Interesting is the link between exhaust cam temperature and bucket wear.  Thermal barrier is recommended in the exhaust port and on the exhaust valve heads by Kibblewhite to reduce spring temperatures and the possibility of annealing.  It look like the barrier can help exhaust valve train life, too.

These posts are short 'cause I have a bad cold.  My job when night temps drop below 25 is to keep the fire burning all night so the pipes do not freeze.  Two nights ago I got out of bed and went to toss a log on the fire.  No logs.  So, it is a trip out to the woodshed and it is about a hundred feet away.  Getting my slippers and bathrobe means turning on the room light and waking up Rose.  So, logic told me to streak out and back barefoot and buff before I had a chance to freeze.  Douglas fir (Psuedotsuga menziesei)  is the only wood in the batch in the shed with the right properties.  It will light from being placed on hot coals.  I forgot about this detail and it took agonizing seconds to grab what I thought was D Fir.   Then I streaked back and tossed the wood on the coals.  It was oak.   The fire went out.  Then it got cold in the house.  The ladies lit the fire wham they got up.  What I got out of all of this is one bad head cold.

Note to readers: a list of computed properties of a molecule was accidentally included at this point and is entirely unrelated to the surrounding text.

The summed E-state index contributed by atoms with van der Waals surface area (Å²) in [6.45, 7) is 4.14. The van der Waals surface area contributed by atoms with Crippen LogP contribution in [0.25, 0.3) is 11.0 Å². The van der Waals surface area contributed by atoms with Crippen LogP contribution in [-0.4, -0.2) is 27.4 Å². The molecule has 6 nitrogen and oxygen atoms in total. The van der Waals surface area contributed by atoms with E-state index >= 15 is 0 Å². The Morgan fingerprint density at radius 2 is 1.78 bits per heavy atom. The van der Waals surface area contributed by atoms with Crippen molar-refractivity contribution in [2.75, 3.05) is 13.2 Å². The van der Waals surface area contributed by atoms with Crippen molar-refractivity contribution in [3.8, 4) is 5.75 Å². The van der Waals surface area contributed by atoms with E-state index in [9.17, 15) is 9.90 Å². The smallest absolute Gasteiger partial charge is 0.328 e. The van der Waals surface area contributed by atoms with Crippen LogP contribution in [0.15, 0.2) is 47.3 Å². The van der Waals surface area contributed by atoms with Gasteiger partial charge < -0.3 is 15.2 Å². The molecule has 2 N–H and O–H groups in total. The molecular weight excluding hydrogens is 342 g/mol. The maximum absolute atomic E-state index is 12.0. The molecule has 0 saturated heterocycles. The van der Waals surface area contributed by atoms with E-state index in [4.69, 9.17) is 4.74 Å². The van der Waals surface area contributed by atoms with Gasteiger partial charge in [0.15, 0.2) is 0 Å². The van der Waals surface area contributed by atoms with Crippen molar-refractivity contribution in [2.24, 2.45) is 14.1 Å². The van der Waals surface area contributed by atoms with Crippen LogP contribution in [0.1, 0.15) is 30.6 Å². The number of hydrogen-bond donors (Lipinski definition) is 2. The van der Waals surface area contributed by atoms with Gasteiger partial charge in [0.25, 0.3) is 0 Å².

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wobblywalrus
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« Reply #2684 on: January 15, 2017, 05:05:34 PM »